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Artist Spotlight: Michele Agosto

¡Feliz Mes de la Herencia Hispana!

Author: Nicole Murray

Hispanic Heritage Month is the annual celebration of the history and culture of the Hispanic and Latin communities in the United States. The tradition began in 1968 as “Hispanic Heritage Week ” under Lyndon B. Johnson and later expanded to encompass a month-long span, September 15th to October 15th, under Ronald Regan in 1988 (read more). 


Today’s spotlight is Michele Agosto:

If you are involved in the art scene in Buffalo, NY the odds are that you have seen Michele Agosto (Lead image: fifth from left) out and about. Michele’s background in the arts is vast and her passion for arts education shines through in everything that she does. Prior to her current job as the Director of Arts for the Buffalo City School District, Michele was an art teacher at Black Rock Academy, School 51 where she taught grades 3-8 and a teacher at North Park Academy. When she’s not working in the schools or sitting on the board of any number of Buffalo arts organizations, she is representing her Puerto Rican heritage with the Latinx arts collective she co-founded, “Los Artistas del Barrio Buffalo.”

Michele recently had the opportunity to reflect on the origins of Los Artistas del Barrio (LADB) at their “La Extravaganza” event which took place earlier this month, commemorating their fifth anniversary and new home in Asbury Hall in Downtown Buffalo. The collective began as many collectives do, with several like-minded artists coming together; in this case, Aileen Gonzalez Marti, Michele Agosto, William Rodriguez, and Vinny Alejandro. 

Their first gallery opening drew a devoted crowd made up of friends, family, and the Latino community and so they thought, “Why not do it again?” Their second opening was bigger, this time with spoken word artists, and Michele remarks, “People came. There was a desire to see Latino artists. We didn’t expect to sell anything, we just wanted to come together and have a party.” 

Since then, LADB has grown to 14 members, 12 of which are active, and they are moving on to tackle bigger projects. Literally, bigger, as the collective has recently completed their first mural of baseball legend Roberto Clemente on the corner of Niagara and Hudson in the Hispanic Heritage District of Buffalo. (See photo below)

Photo courtesy Buffalo Rising: Nuestras Historias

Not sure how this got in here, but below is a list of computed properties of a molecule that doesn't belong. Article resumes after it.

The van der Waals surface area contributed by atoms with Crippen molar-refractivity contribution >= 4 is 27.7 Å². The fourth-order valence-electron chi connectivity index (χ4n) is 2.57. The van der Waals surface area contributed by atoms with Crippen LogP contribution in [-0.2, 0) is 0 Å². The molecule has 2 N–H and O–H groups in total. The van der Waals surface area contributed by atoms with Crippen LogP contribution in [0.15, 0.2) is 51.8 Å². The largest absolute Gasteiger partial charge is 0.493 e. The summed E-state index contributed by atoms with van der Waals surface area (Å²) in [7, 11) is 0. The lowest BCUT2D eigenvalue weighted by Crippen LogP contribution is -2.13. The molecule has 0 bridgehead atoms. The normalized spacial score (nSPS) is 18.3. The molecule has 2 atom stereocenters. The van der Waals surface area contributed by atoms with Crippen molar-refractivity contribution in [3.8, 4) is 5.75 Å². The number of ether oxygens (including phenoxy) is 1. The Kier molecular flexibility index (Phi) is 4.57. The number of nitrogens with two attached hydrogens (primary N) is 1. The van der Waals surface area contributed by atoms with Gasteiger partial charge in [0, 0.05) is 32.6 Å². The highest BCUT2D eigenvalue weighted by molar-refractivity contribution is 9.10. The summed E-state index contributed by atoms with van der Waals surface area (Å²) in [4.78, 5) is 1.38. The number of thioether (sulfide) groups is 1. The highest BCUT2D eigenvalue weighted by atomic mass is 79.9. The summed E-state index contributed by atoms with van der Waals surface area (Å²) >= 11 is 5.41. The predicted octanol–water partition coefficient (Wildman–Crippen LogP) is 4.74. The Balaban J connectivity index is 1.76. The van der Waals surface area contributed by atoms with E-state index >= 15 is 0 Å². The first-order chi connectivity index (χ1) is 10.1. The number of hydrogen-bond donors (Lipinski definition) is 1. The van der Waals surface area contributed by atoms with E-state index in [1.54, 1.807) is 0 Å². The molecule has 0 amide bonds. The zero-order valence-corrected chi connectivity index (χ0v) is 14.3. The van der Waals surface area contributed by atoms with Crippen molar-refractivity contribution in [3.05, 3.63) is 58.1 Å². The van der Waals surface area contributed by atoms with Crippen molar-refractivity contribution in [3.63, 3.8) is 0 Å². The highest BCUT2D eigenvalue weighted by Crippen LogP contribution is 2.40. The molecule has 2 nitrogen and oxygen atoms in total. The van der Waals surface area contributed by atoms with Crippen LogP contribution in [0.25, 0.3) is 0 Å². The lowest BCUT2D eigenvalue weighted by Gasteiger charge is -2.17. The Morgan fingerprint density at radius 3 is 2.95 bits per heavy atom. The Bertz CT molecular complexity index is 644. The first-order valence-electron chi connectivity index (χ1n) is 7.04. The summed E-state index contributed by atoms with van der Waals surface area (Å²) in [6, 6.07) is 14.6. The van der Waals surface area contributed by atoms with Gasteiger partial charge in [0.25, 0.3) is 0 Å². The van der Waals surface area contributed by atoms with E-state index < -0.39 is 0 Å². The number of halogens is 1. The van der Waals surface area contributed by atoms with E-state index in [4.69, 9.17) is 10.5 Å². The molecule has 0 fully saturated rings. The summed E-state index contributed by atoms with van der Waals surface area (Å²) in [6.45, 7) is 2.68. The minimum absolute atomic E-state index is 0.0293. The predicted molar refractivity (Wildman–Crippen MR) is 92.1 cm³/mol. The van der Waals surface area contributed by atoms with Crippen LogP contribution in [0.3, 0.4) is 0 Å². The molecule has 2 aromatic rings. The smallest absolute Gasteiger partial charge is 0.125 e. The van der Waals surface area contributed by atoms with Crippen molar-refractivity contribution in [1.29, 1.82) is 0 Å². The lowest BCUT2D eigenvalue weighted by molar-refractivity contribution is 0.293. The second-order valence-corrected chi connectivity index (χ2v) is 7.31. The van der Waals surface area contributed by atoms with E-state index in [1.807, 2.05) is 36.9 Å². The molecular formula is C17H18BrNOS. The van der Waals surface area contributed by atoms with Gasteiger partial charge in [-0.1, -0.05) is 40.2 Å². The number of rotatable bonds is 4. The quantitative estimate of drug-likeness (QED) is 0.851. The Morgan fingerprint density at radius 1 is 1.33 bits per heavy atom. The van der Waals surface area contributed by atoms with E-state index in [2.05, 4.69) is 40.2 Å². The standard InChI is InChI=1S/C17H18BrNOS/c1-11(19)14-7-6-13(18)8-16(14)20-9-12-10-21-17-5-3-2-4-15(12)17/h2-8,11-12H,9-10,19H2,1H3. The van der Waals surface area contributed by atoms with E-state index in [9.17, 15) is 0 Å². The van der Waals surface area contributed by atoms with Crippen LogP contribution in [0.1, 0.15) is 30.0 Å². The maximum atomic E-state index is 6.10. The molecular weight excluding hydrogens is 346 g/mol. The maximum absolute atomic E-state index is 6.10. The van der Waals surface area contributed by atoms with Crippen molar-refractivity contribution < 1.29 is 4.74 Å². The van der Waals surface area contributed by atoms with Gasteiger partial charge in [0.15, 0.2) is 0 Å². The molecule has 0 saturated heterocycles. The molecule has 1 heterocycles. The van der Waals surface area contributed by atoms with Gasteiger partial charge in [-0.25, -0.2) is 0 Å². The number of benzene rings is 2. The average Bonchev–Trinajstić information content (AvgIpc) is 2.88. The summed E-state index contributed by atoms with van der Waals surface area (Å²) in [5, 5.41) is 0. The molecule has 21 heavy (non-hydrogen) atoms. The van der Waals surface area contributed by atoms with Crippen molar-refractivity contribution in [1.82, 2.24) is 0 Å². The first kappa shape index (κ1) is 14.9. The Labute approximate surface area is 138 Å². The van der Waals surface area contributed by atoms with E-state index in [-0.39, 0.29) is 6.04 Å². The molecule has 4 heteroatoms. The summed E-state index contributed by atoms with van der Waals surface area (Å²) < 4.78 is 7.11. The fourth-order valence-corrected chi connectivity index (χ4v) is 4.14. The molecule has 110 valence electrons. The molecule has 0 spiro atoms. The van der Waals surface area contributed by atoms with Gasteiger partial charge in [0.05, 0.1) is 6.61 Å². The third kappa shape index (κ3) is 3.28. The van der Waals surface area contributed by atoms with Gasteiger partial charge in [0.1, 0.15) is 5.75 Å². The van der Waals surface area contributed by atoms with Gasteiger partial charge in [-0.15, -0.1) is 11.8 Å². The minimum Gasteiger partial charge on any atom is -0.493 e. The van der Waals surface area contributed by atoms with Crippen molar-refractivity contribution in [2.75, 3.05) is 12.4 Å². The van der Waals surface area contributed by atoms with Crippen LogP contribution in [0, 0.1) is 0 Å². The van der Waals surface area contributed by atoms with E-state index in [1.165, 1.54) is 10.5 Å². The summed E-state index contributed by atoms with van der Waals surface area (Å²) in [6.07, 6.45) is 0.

For those who may not know, Roberto Clemente (1934-1972) is a hero on the island of Puerto Rico as well as to baseball fans around the world. He was a right-fielder for the Pittsburgh Pirates for 18 seasons and was the first Caribbean and Latino baseball player inducted into the Baseball Hall of Fame. His legacy stretches far beyond baseball as he was also a notable humanitarian and often did charitable work in Latin American and Caribbean countries. Clemente died tragically in a plane crash while delivering aid to earthquake victims in Nicaragua.The original mural of Clemente was made of simple wheat paste and was in decay; falling off the side of the Efrain Burgos Hair Salon. The hair salon owner, Efrain, along with several other community supporters enlisted the help of Los Artistas del Barrio to restore the mural over this past summer with LADB muralist Vinny Alejandro  leading the charge. Now completed, this beautiful mural is a bright beacon on the Avenida de San Juan, which has long served as the landing place for Puerto Ricans who have since settled in Buffalo.

Now that the mural is complete, Michele and the other artists of LADB are excited to continue their mission by offering more workshops and events accessible to artists and non-artists alike. “I’m hoping that we can continue to work with our local Latino organizations to create beauty in our community. Whether that’s a mural or an event that includes music, we just want to continue making those connections,” said Michele. “Everyone in the Latino community has a story and sometimes those stories aren’t heard. We would like to give them that opportunity, to share their story, and maybe ignite something and inspire something that they didn’t even realize that they had.”

You can see the work of the artists in Los Artistas del Barrio on October 1st at the Hispanic Heritage Celebration in Amherst at the Amherst Center for Senior Services (which is Amherst’s first time celebrating Hispanic Heritage Month!). And then, on October 2nd, they will be hosting an “Art In Nature Walk” in collaboration with the Buffalo Niagara Waterkeepers and Tifft Nature Preserve. For more information, visit their website here.

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